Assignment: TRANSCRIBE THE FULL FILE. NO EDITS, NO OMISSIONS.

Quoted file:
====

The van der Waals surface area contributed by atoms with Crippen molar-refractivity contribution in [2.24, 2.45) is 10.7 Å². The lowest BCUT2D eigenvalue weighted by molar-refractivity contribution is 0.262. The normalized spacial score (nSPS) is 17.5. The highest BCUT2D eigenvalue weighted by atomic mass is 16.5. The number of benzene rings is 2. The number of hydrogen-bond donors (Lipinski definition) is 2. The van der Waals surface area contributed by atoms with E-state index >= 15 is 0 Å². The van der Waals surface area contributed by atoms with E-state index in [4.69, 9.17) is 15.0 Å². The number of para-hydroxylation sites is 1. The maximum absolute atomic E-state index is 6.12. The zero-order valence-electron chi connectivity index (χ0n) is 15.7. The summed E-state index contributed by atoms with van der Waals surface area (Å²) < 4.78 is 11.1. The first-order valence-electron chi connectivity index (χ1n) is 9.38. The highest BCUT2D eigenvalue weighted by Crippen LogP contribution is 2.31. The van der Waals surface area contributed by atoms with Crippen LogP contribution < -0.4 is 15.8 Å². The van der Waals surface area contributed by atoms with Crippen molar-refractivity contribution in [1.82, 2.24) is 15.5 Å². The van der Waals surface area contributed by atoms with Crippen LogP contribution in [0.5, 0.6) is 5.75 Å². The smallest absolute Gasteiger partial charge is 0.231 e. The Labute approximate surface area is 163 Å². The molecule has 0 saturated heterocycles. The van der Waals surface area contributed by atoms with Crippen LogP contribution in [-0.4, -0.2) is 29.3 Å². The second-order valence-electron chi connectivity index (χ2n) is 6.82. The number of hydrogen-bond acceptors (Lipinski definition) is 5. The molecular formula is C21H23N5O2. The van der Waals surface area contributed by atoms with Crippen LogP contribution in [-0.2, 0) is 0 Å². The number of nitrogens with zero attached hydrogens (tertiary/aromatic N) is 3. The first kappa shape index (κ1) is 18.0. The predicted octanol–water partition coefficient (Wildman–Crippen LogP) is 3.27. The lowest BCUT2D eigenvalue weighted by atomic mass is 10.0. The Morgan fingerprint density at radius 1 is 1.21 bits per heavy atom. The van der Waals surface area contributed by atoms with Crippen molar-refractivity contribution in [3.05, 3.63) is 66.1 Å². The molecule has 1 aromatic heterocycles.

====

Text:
The van der Waals surface area contributed by atoms with Crippen molar-refractivity contribution in [2.24, 2.45) is 10.7 Å². The lowest BCUT2D eigenvalue weighted by molar-refractivity contribution is 0.262. The normalized spacial score (nSPS) is 17.5. The highest BCUT2D eigenvalue weighted by atomic mass is 16.5. The number of benzene rings is 2. The number of hydrogen-bond donors (Lipinski definition) is 2. The van der Waals surface area contributed by atoms with E-state index >= 15 is 0 Å². The van der Waals surface area contributed by atoms with E-state index in [4.69, 9.17) is 15.0 Å². The number of para-hydroxylation sites is 1. The maximum absolute atomic E-state index is 6.12. The zero-order valence-electron chi connectivity index (χ0n) is 15.7. The summed E-state index contributed by atoms with van der Waals surface area (Å²) < 4.78 is 11.1. The first-order valence-electron chi connectivity index (χ1n) is 9.38. The highest BCUT2D eigenvalue weighted by Crippen LogP contribution is 2.31. The van der Waals surface area contributed by atoms with Crippen LogP contribution < -0.4 is 15.8 Å². The van der Waals surface area contributed by atoms with Crippen molar-refractivity contribution in [1.82, 2.24) is 15.5 Å². The van der Waals surface area contributed by atoms with Crippen LogP contribution in [0.5, 0.6) is 5.75 Å². The smallest absolute Gasteiger partial charge is 0.231 e. The Labute approximate surface area is 163 Å². The molecule has 0 saturated heterocycles. The van der Waals surface area contributed by atoms with Crippen LogP contribution in [-0.4, -0.2) is 29.3 Å². The second-order valence-electron chi connectivity index (χ2n) is 6.82. The number of hydrogen-bond acceptors (Lipinski definition) is 5. The molecular formula is C21H23N5O2. The van der Waals surface area contributed by atoms with Crippen LogP contribution in [-0.2, 0) is 0 Å². The number of nitrogens with zero attached hydrogens (tertiary/aromatic N) is 3. The first kappa shape index (κ1) is 18.0. The predicted octanol–water partition coefficient (Wildman–Crippen LogP) is 3.27. The lowest BCUT2D eigenvalue weighted by atomic mass is 10.0. The Morgan fingerprint density at radius 1 is 1.21 bits per heavy atom. The van der Waals surface area contributed by atoms with Crippen molar-refractivity contribution in [3.05, 3.63) is 66.1 Å². The molecule has 1 aromatic heterocycles.